Theory Critique: Wilson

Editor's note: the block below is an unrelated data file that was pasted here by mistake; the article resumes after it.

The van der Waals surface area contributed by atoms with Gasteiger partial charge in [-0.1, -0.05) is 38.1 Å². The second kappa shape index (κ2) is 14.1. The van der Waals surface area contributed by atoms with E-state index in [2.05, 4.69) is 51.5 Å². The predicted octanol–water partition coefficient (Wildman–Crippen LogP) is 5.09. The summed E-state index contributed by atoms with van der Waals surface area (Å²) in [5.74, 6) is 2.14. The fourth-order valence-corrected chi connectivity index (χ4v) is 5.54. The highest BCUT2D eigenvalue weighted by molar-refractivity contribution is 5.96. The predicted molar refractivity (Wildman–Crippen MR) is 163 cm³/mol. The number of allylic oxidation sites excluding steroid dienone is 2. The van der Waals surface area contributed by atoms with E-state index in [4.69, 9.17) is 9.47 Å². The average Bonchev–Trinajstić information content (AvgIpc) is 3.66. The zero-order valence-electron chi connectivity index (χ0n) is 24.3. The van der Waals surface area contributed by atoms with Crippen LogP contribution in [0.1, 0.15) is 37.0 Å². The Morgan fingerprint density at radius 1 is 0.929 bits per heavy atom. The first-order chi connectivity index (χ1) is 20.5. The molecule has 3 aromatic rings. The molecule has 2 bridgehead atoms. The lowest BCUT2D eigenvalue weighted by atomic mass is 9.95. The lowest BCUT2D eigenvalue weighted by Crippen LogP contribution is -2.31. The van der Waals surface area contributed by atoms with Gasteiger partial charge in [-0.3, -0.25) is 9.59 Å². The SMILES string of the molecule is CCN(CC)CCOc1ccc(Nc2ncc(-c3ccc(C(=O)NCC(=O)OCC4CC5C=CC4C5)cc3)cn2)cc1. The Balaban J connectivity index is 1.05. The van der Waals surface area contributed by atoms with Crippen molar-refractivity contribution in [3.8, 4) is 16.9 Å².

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Theory Critique: Wilson Joff Hall Liberty University Summary of the Content In her book Hurt People Hurt People Dr. Wilson (2001) expresses the concept of unseen wounds and how to break a cycle of hurt begetting hurt within the therapeutic relationship and on the path toward health, well being, and wholeness. Dr. Wilson (2001) explains how “we wound ourselves and others with the self protective maneuvers we chose early in life” (pg. 124). The author begins her book with an examination of unseen wounds and deep seated roots that emerge within one’s childhood, family patterns, and social experience during their upbringing. Wilson describes systems of hurt that have developed from within one’s experience (particularly from childhood) that lend themselves toward systems of hurt being repeated and or cycled throughout the individuals continuing life. Furthermore she expresses that the abused often become the abuser as well as continue to be abused, suggesting a prolific cycle of hurt. The author summarizes, what we live with, we learn, and what we learn we practice, what we practice we become, and what we become has consequences (Wilson, 2001). She continues to suggest the hope and strength found within Jesus Christ as counselors are used by God to assist in the healing process as it is found within the therapeutic environment. Wilson expresses the powerful work of God within the counselor as wounds are revealed mindsets are corrected and beliefs are centered on God’s revealed truth and hope is fulfilled within the client. She reveals that self awareness and honest assessments are the elements of hard work that counselors partner with while clients work through the hurts that have shape them and make choices to be shaped by God’s truth and the healing truth of His love. Personal responsibility and social responsibility are some of the inferred aspects in regard to

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